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#1 The Teej

The Teej

    Also known as The Tjalian

  • Joined: 03-October 05
  • Location: England, UK

Posted 31 July 2013 - 13:07

Hi guys. Learning some Java and came across the subject of recursion. There was a snippet of code here which is basically recursion at play:

 

 
public class main {
public static void main(String[] args) {
 
long num;
 
num = fact(5);
 
System.out.println(num);
 
}
 
public static long fact(long n) {
if(n <= 1) 
return 1;
else
return n * fact(n-1);
}
}


Best Answer Andre S. , 31 July 2013 - 21:39

The running total is held on the stack. Every time a function is called, it pushes a new "frame" on the stack (memory region holding its parameters and local variables), and every time a function returns, it pops its frame from the stack. A simple program like this:

void sayHello() { System.out.println("Hello"!); }

void main() { SayHello(); }
Executes like so:
main()
     -> sayHello()
              -> System.out.println("Hello");
                     -> (... unknown implementation of println ...)

Your function fact() calls itself until the value passed is 1, so it executes like so:

fact(5)
    -> fact(4)
           -> fact(3)
                  -> fact(2)
                         -> fact(1)

fact(1) evaluates to 1 and returns.

fact(2) evaluates to 2 * fact(1), which is now 2 * 1. It returns 2. 

fact(3) evaluates to 3 * fact(2), which is now 3 * 2. It returns 6.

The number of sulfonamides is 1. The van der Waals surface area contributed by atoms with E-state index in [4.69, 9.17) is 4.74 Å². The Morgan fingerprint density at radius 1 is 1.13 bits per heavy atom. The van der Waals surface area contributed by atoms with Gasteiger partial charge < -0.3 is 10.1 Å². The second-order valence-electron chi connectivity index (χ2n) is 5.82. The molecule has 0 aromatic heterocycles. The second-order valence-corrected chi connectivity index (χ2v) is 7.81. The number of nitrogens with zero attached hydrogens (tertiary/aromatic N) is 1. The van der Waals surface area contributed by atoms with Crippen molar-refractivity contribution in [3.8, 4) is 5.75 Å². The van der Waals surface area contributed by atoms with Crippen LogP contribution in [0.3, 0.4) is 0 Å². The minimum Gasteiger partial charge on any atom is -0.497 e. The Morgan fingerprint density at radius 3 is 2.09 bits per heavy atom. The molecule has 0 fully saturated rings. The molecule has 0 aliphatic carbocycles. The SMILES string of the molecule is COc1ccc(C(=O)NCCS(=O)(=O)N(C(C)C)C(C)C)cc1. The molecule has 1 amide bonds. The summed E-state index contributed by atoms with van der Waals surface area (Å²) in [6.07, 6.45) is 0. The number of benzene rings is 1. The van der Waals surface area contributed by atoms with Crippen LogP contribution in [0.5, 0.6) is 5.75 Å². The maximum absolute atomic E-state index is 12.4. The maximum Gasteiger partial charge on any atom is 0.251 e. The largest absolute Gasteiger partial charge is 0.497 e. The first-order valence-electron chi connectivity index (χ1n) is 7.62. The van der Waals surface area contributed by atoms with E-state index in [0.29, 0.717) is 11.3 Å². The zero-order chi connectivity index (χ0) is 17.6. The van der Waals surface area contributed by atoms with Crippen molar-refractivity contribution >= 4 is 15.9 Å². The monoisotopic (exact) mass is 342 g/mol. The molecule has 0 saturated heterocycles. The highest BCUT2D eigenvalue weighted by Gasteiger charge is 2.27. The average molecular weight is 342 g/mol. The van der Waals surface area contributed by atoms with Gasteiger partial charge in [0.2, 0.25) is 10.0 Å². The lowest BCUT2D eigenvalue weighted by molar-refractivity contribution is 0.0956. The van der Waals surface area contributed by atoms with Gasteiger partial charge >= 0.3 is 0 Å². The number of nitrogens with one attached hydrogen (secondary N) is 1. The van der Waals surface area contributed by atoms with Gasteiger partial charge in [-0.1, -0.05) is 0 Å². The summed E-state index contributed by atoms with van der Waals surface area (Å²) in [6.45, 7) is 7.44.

etc.

hence fact(5) evaluates to 120.

 

As you can see, there is no variable in the program that explicitely holds the running total; rather it is an implicit variable held on each stack frame representing the return value of each function call. It is a bit hard to understand until you do some assembly and see how this happens under the hood.

 

The stack is a very limited memory region - typically 1MB. Abusing recursion is the most typical way of blowing up the stack, a bug referred to as a stack overflow.

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#2 BGM

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Posted 31 July 2013 - 13:13

is there a question here ? :D



#3 firey

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Posted 31 July 2013 - 13:18

 

Hi guys. Learning some Java and came across the subject of recursion. There was a snippet of code here which is basically recursion at play:

 
public class main {
public static void main(String[] args) {
 
long num;
 
num = fact(5);
 
System.out.println(num);
 
}
 
public static long fact(long n) {
if(n <= 1) 
return 1;
else
return n * fact(n-1);
}
}

Stop repeating yourself....

Not sure if there is a question in here.. but basically recursion is the act of repeating..

so like

private void main()
{
   minusTo1(100);
}


private void minusTo1(int num)
{
  //Check if num - 1 == 1. 
  if (--num != 1)
    return minusTo1(num);
  else
    return 1;
}

 



#4 OP The Teej

The Teej

    Also known as The Tjalian

  • Joined: 03-October 05